Hearts at Work
By Jim Tipton
“Lillie Langtry’s Leg”

    I was up on the Carretera in Ajijic this morning, walking past Plaza Montaña (near the intersection with Colón), when on a whim I walked into the art supplies store to the right of “Tours.”  Just inside on the left, a bleached skull bone rested in a Lucite case.  
    The little plaque below read, in Mexican English, “Pancho Villa Horse 1887-1910.”  I was thrilled, as I often am, when I stumble upon a “relic” of one of my heroes.  Although I was removed in time almost one-hundred years, in fact, in space I directly connected, at least for the moment, with the man “hated by thousands, but loved by millions,” Pancho Villa.
    Some years ago I visited the Fort Sill Army Post in Oklahoma (the only fort built during the Indian Wars that is still in use, incidentally). There the Apache warrior Geronimo had been held in prisoner in a dark cell so small I could only stretch out diagonally. In the center of that cell, suspended again in a Lucite case, Geronimo’s revolver, knife, and gun belt slowly turned in the brightly lit box. Strange, yes, but again I felt more deeply connected to this man whose autography, recorded at Fort Sills in 1906, had fascinated me (and whose picture, taken in his eighties, bears a striking resemblance to my grandmother).
    In the Topkapi Palace museum in Istanbul, I found the tiny skeletal “Hand of John the Baptist” beside a bone labeled “Cranial Plate of John the Baptist.” Since the head of John the Baptist, separated from the rest of him as a gift to Herod from Salome was the fascinating piece (even the Holy Grail is sometimes thought to have been the skull of John the Baptist), again I felt moved, although I knew that Christian relics abound in Europe and in Asia Minor and that there are thousands of bones purported to be those of The Baptist and the early Disciples.
    Family relics can have a powerful energy as well. I have in my possession a second lieutenant’s sword awarded to my great grandfather, Ambrose Granddaddy King, after the 1863 Union victory at Lookout Mountain in Tennessee. Climbing the almost vertical face of that mountain in one of the most difficult battles of the Civil War, my great grandfather was shot in the mouth by rebel bullets. Those soft lead bullets, unlike the deadly high-tech bullets of today, often inflicted only surface or slightly below surface wounds and one was as likely to die of infection as from the damage done by the bullet itself. 
    My great grandfather reached the top, and immediately two rebel soldiers captured him. He dragged himself along, his face all bloody, blood running down his chest, and at a split-rail fence, overly confident, they leaned their rifles against the rails in order to drag my great grandfather across. He sprang to life, grabbed their rifles, marched them back to the newly formed union lines as prisoners, and that evening he was awarded a battlefield commission and presented with the sword I now have.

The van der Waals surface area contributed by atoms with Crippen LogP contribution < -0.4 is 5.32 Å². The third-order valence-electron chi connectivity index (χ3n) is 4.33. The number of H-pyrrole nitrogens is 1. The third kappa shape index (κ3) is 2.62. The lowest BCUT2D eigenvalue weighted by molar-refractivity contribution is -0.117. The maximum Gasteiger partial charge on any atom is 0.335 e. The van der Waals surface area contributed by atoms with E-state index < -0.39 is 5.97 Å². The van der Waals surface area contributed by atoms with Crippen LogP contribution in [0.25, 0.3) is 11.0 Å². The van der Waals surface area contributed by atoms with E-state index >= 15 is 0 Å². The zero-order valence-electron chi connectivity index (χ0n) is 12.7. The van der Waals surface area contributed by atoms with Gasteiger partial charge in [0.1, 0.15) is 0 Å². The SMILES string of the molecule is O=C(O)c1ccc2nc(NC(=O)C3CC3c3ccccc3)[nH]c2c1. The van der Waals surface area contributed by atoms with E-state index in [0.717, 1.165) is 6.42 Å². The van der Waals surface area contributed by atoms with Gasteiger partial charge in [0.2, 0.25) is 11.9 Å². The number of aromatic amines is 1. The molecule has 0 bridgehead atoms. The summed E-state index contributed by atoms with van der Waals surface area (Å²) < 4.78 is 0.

At Purdue University, my freshman year, I had the fortune to have as my professor in Honors English, Richard Cordell, a distinguished professor who was teaching one last year before retiring.  We became good friends and I would often enjoy evenings with the professor and his wife, Alice. One evening I mentioned I had been reading about and was fascinated by Lillie Langtry. 
    He told me he had met the famous actress in England. As it happened, Richard Cordell, toward the end of World War I, had become friends with Somerset Maugham (he later even published a biography of Maugham).  While on leave to England in 1916, either through Maugham or other theatre contacts, he attended the last stage performance a benefit she gave for war charities of Lillie Langtry.
    Lillie Langtry had been well loved, sometimes quite literally, by English and European nobility, including Albert, Prince of Wales, who became King Edward VII, and she was loved by the British and American public as well. Judge Roy Bean, in Langtry Texas, fell in love with her picture and named his bar and courthouse The Jersey Lilly Saloon, and she was presented with his revolver after his death. (Paul Newman played the Judge and Ava Gardner played Lillie in the delightful 1972 film, The Life and Times of Judge Roy Bean.)
    Following that final performance my friend Richard Cordell was invited to a party in her honor, and Lillie Langtry, charmed by the then handsome young soldier, reached into her purse and handed him a gift.  Because it was her last time on the stage she said she would no longer need the good luck charm she had carried with her for decades a woman’s leg, carved from ivory…shapely, sensual, exquisite…slightly smaller than a fountain pen. 
    As he handed it to me and excused himself to go help his wife prepare some wine and cheese, I had the pleasure of being alone with “Lillie Langtry’s Leg,” savoring those few minutes to fondle it and to rub it softly against my lower lip.